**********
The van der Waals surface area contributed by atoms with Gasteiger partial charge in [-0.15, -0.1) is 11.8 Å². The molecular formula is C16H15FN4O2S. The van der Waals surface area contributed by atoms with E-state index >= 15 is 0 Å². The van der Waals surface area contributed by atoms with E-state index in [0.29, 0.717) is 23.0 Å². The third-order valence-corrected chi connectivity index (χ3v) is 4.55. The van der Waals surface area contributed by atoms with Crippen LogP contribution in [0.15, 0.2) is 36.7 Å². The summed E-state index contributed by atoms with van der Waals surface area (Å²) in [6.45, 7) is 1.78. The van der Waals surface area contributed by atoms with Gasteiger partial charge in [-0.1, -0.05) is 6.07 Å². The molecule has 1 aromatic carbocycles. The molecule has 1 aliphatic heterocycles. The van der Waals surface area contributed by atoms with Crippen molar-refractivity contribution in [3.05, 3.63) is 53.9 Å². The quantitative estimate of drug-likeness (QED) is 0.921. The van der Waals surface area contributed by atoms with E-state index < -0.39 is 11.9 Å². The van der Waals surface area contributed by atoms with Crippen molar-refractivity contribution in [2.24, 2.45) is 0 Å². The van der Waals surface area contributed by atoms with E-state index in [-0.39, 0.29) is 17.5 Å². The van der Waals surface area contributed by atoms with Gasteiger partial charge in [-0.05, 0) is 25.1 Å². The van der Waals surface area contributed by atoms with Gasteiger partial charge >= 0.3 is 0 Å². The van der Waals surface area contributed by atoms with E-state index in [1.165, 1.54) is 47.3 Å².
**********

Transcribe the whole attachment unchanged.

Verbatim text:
The van der Waals surface area contributed by atoms with Gasteiger partial charge in [-0.15, -0.1) is 11.8 Å². The molecular formula is C16H15FN4O2S. The van der Waals surface area contributed by atoms with E-state index >= 15 is 0 Å². The van der Waals surface area contributed by atoms with E-state index in [0.29, 0.717) is 23.0 Å². The third-order valence-corrected chi connectivity index (χ3v) is 4.55. The van der Waals surface area contributed by atoms with Crippen LogP contribution in [0.15, 0.2) is 36.7 Å². The summed E-state index contributed by atoms with van der Waals surface area (Å²) in [6.45, 7) is 1.78. The van der Waals surface area contributed by atoms with Gasteiger partial charge in [-0.1, -0.05) is 6.07 Å². The molecule has 1 aromatic carbocycles. The molecule has 1 aliphatic heterocycles. The van der Waals surface area contributed by atoms with Crippen molar-refractivity contribution in [3.05, 3.63) is 53.9 Å². The quantitative estimate of drug-likeness (QED) is 0.921. The van der Waals surface area contributed by atoms with E-state index < -0.39 is 11.9 Å². The van der Waals surface area contributed by atoms with Crippen molar-refractivity contribution in [2.24, 2.45) is 0 Å². The van der Waals surface area contributed by atoms with E-state index in [-0.39, 0.29) is 17.5 Å². The van der Waals surface area contributed by atoms with Gasteiger partial charge in [-0.05, 0) is 25.1 Å². The van der Waals surface area contributed by atoms with Gasteiger partial charge >= 0.3 is 0 Å². The van der Waals surface area contributed by atoms with E-state index in [1.165, 1.54) is 47.3 Å².